Readers complained over a UK Telegraph cricket column saying Australia’s cricket team included a Pakistani player as an “experiment with their Asian immigrant population,” The Guardian reported. The player in question is Usman Khawaja, who The Guardian noted is a “Pakistan-born Australian batsman.”
The Telegraph column, by cricket columnist Scyld Berry, originally read (bolding added):
“Usman Khawaja will be roasted for the limp defensive prod that he aimed at Graeme Swann when Australia were 147 for one. He could well be replaced in the Oval Test by Phil Hughes and Australia’s experiment with their Asian immigrant population will be shelved.”
Readers found the characterization offensive, according to The Guardian, and the reference to “experiment with their Asian immigrant population” phrase was deleted from the online version of the Telegraph column. iMediaEthics notes that the column doesn’t disclose the controversy nor its remedy of deleting the offending phrase.
We couldn’t find an email address for Berry but tweeted him asking who decided to delete the reference from the original column and why.
@scyldberry Did you or the Telegraph delete the comments in question from your original article? Why?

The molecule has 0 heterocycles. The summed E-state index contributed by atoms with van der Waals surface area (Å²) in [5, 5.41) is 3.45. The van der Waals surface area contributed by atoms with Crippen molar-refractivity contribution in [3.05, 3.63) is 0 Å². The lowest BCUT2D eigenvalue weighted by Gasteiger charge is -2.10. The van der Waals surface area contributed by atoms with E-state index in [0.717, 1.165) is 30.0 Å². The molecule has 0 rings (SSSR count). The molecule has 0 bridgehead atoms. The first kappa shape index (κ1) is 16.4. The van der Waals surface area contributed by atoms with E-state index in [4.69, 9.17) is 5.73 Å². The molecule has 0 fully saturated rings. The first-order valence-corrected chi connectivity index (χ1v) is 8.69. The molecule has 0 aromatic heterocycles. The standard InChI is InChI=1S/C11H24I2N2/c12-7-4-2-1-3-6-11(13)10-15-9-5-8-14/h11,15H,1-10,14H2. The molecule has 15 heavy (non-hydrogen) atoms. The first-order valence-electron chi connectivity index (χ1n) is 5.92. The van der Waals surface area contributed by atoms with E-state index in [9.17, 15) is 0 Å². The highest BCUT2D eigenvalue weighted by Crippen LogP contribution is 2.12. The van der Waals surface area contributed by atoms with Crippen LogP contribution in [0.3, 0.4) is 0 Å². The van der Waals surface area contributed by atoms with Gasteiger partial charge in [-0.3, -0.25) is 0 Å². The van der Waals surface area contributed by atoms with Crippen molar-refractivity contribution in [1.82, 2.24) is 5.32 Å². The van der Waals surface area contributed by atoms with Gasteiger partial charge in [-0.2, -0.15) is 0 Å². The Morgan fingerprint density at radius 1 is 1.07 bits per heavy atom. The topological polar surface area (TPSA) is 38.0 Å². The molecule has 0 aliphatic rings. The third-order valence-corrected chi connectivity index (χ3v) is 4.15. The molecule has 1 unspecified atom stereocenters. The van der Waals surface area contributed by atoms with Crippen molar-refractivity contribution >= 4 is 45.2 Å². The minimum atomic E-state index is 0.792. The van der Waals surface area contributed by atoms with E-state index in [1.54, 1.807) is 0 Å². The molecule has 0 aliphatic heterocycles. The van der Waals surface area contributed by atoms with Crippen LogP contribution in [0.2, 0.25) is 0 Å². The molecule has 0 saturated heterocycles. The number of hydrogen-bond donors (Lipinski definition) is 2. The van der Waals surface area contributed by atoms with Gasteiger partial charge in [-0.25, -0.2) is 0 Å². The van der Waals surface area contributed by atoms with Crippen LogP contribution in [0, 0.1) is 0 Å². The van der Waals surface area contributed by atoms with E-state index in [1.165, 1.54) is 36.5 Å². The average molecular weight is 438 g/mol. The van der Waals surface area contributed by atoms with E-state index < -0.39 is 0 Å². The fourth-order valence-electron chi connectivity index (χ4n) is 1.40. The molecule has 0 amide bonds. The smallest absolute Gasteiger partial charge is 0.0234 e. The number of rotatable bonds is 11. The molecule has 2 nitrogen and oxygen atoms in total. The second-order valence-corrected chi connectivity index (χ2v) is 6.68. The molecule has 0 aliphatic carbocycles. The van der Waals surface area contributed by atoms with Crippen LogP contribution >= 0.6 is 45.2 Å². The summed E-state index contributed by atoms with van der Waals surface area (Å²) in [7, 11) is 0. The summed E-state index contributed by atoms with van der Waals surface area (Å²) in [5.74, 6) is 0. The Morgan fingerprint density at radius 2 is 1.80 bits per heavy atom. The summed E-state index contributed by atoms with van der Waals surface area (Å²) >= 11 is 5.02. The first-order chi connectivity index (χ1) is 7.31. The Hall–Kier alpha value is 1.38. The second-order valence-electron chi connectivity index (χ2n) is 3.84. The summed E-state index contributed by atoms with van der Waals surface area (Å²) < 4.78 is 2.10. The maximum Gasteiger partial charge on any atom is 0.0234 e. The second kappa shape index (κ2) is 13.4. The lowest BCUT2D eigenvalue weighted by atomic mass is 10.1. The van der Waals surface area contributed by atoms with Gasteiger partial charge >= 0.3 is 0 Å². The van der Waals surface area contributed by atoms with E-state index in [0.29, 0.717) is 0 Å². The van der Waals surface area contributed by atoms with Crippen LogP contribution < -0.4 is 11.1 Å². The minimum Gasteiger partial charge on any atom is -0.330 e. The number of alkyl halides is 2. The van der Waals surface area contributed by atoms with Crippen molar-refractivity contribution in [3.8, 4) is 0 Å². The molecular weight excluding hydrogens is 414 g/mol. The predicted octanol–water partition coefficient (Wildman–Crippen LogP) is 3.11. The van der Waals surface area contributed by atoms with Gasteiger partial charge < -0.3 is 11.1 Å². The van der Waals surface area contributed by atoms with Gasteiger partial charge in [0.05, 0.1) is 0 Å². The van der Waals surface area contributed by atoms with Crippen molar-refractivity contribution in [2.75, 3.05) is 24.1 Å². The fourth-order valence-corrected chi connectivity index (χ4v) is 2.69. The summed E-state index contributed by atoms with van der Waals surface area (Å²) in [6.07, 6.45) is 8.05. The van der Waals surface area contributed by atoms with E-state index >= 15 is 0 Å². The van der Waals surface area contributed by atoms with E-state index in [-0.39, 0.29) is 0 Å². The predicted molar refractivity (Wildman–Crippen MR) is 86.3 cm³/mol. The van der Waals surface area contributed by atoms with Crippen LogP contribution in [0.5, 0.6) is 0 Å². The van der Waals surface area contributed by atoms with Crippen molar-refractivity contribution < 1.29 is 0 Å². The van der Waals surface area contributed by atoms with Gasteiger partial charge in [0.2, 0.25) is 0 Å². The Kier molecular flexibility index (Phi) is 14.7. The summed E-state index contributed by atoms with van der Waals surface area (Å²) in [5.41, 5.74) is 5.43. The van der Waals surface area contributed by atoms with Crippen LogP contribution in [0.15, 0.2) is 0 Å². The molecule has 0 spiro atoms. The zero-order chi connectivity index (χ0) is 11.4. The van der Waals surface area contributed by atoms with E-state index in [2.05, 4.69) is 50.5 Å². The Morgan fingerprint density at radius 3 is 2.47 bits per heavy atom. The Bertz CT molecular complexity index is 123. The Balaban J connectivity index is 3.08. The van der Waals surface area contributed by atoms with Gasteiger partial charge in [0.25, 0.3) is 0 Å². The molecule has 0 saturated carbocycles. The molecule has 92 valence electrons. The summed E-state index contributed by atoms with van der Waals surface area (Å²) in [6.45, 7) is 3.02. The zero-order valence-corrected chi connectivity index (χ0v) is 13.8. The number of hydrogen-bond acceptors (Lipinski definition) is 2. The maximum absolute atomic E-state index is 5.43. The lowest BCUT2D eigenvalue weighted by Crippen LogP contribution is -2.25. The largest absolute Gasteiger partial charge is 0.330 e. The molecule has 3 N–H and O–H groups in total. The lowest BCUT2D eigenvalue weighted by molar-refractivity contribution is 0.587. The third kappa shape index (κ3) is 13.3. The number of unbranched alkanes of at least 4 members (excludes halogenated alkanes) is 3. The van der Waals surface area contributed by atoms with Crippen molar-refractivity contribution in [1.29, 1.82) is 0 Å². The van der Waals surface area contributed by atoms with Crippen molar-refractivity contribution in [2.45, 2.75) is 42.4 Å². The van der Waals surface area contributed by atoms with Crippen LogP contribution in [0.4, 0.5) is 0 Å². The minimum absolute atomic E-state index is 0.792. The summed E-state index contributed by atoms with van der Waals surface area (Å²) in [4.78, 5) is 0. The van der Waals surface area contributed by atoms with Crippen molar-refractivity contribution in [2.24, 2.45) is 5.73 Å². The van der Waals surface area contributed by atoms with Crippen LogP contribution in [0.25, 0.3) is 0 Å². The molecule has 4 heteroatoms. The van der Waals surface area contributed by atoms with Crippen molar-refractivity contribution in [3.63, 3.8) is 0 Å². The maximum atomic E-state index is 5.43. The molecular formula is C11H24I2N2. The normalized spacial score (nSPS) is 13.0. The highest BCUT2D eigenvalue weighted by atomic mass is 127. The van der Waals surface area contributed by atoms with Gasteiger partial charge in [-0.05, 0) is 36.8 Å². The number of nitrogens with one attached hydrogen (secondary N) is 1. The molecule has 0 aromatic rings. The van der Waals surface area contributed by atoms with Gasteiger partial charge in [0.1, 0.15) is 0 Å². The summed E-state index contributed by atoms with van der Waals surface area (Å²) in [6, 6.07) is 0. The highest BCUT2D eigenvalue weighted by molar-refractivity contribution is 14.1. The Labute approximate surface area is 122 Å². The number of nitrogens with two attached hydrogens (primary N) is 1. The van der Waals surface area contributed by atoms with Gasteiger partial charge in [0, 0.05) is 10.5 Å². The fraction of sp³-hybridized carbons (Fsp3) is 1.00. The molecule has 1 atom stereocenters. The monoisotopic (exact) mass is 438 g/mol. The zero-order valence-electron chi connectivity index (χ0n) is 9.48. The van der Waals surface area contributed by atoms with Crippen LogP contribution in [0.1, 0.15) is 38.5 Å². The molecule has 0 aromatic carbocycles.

— iMediaEthics (@imediaethics) August 15, 2013
Berry wrote another column August 14 in response to the criticism of his “Asian immigrant” comment. He defended his remarks as a comment on diversity and added that his wife of “almost 30 years” is “an Asian immigrant.” Berry’s column read in part:
“For those who think this is a racist comment and have taken umbrage at it, I warmly applaud both the sentiments and the strength of those feelings.
“If I may explain, however, it is an observation I made without any intent to disparage Khawaja, but as an attempt to portray the unique position in which he finds himself as the first Muslim to represent Australia – and, broadly speaking, the first non-white since Sam Morris in the nineteenth century.”
Despite his defense of his remarks, iMediaEthics finds it concerning that Berry wasn’t being transparent with readers that his defense did not prevent the newspaper from deleting his comments.
iMediaEthics wrote to the Telegraph for more information and received in a response the link to Berry’s August 14 follow-up column about the controversy. The newspaper hasn’t responded to our follow-up question asking who decided to delete the immigrant reference and why.